It?s late at night, and a mid-size pickup carrying 16 people in the bed is travelling down US Highway 93. The vehicle swerves violently. Called ?coyotes,? these people are runners, transporting immigrants across the border. Most likely the driver has fallen asleep and the vehicle drifts to the shoulder. It might have been the collision with the guardrails that jerks him awake. He overcorrects and the vehicle rolls over with everyone inside. Responders arrive and immediately notice there are two deceased. Two more are severely injured and need amputations. The fatality team from Las Vegas is called in, and all traffic both directions is shut down.
Covering everything from the Clark County line on Highway 93 to Pahroc, Delamar Valley, sometimes up to Nye County and many miles down Nevada SR 318, Pahranagat Valley volunteers have, ?a sense of community here,? says Rhodes. The service initially offered reimbursement to the PV EMTs, but it stopped because of the abuse of the system. ?The people who really cared, stayed,? said Rhodes. He admits, ?It?s a much smaller crew, but we?ll do anything.?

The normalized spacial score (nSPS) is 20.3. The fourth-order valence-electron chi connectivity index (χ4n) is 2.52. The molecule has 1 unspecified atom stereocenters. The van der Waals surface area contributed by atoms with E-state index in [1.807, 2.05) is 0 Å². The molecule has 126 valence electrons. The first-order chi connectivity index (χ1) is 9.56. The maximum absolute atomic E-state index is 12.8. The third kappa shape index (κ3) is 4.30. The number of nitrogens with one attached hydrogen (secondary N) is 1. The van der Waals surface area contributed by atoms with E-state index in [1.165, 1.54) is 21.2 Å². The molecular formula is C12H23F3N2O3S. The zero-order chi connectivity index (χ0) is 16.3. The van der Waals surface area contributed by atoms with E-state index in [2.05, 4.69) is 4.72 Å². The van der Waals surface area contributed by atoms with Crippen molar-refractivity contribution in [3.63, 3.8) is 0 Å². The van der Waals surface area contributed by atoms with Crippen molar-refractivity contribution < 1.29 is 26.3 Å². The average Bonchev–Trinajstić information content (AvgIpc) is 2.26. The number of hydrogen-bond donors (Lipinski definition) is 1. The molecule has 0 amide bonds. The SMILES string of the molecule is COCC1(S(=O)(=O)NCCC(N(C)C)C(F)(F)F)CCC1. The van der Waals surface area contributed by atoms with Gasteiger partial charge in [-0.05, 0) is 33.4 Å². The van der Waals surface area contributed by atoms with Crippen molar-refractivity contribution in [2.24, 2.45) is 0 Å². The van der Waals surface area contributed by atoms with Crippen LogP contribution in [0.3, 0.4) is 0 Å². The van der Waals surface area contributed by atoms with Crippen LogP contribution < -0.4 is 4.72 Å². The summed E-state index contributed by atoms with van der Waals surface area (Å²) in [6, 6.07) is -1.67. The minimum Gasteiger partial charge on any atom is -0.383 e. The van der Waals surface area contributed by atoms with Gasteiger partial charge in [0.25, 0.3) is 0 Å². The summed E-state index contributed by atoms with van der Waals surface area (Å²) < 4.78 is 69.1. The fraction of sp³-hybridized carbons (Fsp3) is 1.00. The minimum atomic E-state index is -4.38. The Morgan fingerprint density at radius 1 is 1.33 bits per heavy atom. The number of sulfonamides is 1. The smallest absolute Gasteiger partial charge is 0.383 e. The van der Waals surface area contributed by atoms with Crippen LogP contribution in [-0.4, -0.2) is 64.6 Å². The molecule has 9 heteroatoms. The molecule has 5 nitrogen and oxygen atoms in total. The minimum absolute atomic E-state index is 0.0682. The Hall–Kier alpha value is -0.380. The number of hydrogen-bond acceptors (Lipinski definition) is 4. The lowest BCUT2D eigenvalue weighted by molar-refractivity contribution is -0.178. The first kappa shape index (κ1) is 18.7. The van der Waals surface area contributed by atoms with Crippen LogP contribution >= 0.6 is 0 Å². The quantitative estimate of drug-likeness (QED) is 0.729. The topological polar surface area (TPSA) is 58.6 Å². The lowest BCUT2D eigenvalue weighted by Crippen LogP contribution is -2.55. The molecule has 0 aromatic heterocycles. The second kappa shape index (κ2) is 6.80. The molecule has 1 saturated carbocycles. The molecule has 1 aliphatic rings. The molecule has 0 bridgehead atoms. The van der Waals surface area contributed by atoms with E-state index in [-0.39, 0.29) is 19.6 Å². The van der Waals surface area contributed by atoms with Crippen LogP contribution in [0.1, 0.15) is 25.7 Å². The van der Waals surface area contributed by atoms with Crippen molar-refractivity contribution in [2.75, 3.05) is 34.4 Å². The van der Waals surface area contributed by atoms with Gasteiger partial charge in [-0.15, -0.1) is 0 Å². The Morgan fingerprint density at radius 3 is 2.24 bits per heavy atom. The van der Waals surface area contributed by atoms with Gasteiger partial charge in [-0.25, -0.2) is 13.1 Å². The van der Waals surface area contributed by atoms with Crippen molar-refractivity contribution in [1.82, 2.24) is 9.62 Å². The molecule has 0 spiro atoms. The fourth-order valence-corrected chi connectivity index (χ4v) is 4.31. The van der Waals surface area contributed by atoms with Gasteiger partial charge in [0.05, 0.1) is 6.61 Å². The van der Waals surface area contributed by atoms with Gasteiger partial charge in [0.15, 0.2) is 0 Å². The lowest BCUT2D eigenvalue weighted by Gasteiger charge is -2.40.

One of the advantages to the Pahranagat Valley services is the fact that there are a few Alamo residents employed in Clark County as a firefighters. A deal from the state allows them to serve on emergency calls also.
The Pahranagat Valley EMTs are Kitten Higbee, Ken Maxwell, Trish Schofield, VeraDell Leavitt, Sherrie Barker, Rhodes, Julie Hansen, Ross Stirling, Brooke Foremaster, Sharee Perkins, Jamie Jewett, Jeanna Canfield, Toni Connell, and from Clark County, Brandon Stirling, Vernon Bunker, Steve Meldrum, Kellon Walch and Lonny Walch. Lonny Walch also runs the PV fire crews in addition to being a Clark County firefighter.
Rhodes says their first responsibility is to get people to the hospital alive. EMTs evaluate what intervention is needed, how urgent it is and how many need care. Some of their emergencies have taken up to as many as three helicopters to transport.
?Sometimes we can go six to eight weeks without a call. Lately, it seems we?ve been getting one-to-two a day,? says Rhodes.
It?s 3 a.m. A full van is traveling along Highway 93. It wanders off the road and swerves to get back on the pavement. At the same time, a semi-truck traveling in the opposite direction smashes into the van. One passenger is all that is visibly left among the wreckage. The only survivor of the accident is an elderly grandmother. Her pregnant daughter and four children have all died. EMTs take the bodies where they need to go. Later, the EMTs have a debriefing.
With the amount of highway miles they have to cover, the PV Ambulance Service sees a higher number of vehicle-related accidents – around 60 percent. The other 40 percent is medical emergencies. Comparatively, the northern ambulance services report a 50/50 ratio.